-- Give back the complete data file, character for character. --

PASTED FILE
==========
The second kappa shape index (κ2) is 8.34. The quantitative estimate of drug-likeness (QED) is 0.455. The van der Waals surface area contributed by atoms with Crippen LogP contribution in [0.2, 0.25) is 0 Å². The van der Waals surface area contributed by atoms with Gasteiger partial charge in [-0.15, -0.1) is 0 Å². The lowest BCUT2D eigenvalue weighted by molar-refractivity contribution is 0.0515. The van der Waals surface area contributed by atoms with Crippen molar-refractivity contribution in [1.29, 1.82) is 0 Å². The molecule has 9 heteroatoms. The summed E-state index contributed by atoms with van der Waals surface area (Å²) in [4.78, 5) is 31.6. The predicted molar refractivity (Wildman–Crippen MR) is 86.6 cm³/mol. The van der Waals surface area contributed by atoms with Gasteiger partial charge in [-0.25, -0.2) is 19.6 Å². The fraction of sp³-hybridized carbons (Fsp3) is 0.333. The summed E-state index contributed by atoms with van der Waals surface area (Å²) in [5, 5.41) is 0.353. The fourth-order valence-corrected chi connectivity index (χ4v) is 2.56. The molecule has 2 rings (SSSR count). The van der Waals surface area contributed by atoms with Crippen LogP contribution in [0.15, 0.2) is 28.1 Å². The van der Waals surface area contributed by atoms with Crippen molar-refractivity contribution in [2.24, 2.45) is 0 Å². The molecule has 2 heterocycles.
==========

The second kappa shape index (κ2) is 8.34. The quantitative estimate of drug-likeness (QED) is 0.455. The van der Waals surface area contributed by atoms with Crippen LogP contribution in [0.2, 0.25) is 0 Å². The van der Waals surface area contributed by atoms with Gasteiger partial charge in [-0.15, -0.1) is 0 Å². The lowest BCUT2D eigenvalue weighted by molar-refractivity contribution is 0.0515. The van der Waals surface area contributed by atoms with Crippen molar-refractivity contribution in [1.29, 1.82) is 0 Å². The molecule has 9 heteroatoms. The summed E-state index contributed by atoms with van der Waals surface area (Å²) in [4.78, 5) is 31.6. The predicted molar refractivity (Wildman–Crippen MR) is 86.6 cm³/mol. The van der Waals surface area contributed by atoms with Gasteiger partial charge in [-0.25, -0.2) is 19.6 Å². The fraction of sp³-hybridized carbons (Fsp3) is 0.333. The summed E-state index contributed by atoms with van der Waals surface area (Å²) in [5, 5.41) is 0.353. The fourth-order valence-corrected chi connectivity index (χ4v) is 2.56. The molecule has 2 rings (SSSR count). The van der Waals surface area contributed by atoms with Crippen LogP contribution in [0.15, 0.2) is 28.1 Å². The van der Waals surface area contributed by atoms with Crippen molar-refractivity contribution in [2.24, 2.45) is 0 Å². The molecule has 2 heterocycles.